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How godfatherism, rotational candidacy affects lawmaking in Nigeria – Dogara


The Speaker of the House of Representatives, Yakubu Dogara, has lamented the high rate of turnover of legislators in the National Assembly.

House of Reps Speaker, Yakubu Dogara
House of Reps Speaker, Yakubu Dogara

This, he attributed to reasons including godfatherism and the clamour for rotational representation at the expense of quality legislation and the high cost of training invested in members, once elected.

The speaker expressed these concerns in an interview with NIGERIA NOW Magazine in Abuja.

“Obviously, there’s no way one would not be bothered about the rate of turnover of legislators It is an issue that is being discussed across board, but so many factors are responsible and it is based on the practice of democracy in Nigeria.

“In some cases, some people have acquired some dominance in politics, they can just sit down and decide that they don’t like your face or that you have some kind of competence that is challenging to them, so they want to do away with you completely and eliminate you from politics.

“In some cases, it is based on the local arrangement where a constituency consists of 2 or 3 local governments and each local government would want its turn to be represented at the National Assembly. So, the pressure is always there to claim turns at representation.”

“As soon as you send someone for four years, the agitation from the other local government is that it is their turn coming, so at the end of the day, you then have this high rate of turnover in the National Assembly and it is not helping the system. Any system that doesn’t have the capacity to retain what is known as institutional memory is doomed, and in that process we have had well-trained and competent lawmakers where Government and National Assembly have expended huge resources in training and developing them, they are retired after four years when they are just getting really well developed, then they bring new sets of members who are trained for another four years and then asked to go back home.”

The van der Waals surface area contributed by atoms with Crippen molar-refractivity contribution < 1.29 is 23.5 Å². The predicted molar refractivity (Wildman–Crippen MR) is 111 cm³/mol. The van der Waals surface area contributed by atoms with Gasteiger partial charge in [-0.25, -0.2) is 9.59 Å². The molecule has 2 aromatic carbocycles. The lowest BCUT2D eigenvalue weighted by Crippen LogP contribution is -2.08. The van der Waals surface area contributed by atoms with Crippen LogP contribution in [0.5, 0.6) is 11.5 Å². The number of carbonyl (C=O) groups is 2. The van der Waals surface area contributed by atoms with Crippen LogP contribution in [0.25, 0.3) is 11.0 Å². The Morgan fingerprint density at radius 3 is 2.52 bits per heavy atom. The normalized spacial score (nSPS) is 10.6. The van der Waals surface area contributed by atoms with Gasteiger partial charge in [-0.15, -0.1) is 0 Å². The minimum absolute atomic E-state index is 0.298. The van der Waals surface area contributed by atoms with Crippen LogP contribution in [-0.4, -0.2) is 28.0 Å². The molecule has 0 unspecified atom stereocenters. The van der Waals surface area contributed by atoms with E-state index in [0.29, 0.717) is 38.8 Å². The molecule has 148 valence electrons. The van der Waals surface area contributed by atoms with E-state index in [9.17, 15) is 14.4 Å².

While explaining the effects of the loss of institutional memory, he said: “It doesn’t matter whether you are the best lawyer or made a First Class in Law; when you come to parliament you’ll discover that even professors have been lost on the floor, you don’t hear their voices, you don’t even know that they are professors, sometimes you won’t even believe that we have professors. So, whatever it is that is your profession or qualification, when you come to the National Assembly, you must wait first, there are so many things you must learn. If you are a fast learner; maybe within 2 years you may be able to catch up. In some cases, however, it takes members more than 4 years to finish learning the ropes.”

Mr. Dogara also said that retaining lawmakers would help strengthen oversight and eliminate what he referred to as “petty squabbles” during plenary, and that “if Parliament itself must endure and function efficiently, we have to find a way of retaining majority of the members every four years.”

“You can imagine if some of the experts we have now come back, like say we have 80 per cent return rate. You can imagine, you don’t have to lecture anybody, you don’t have to waste so much resources to train people, they are already trained, they are ready to hit the ground running from day one, but that’s not the case in the National Assembly where you bring new members, train them for four years, invest in them and then you retire them. So, to be candid it is something that worries me, because I know that if we improve the retention rate of members, we would improve the quality of the membership and the quality of the legislation that comes out, improve the quality of debate that comes out of the National Assembly, but unfortunately that is not the case at the moment.”

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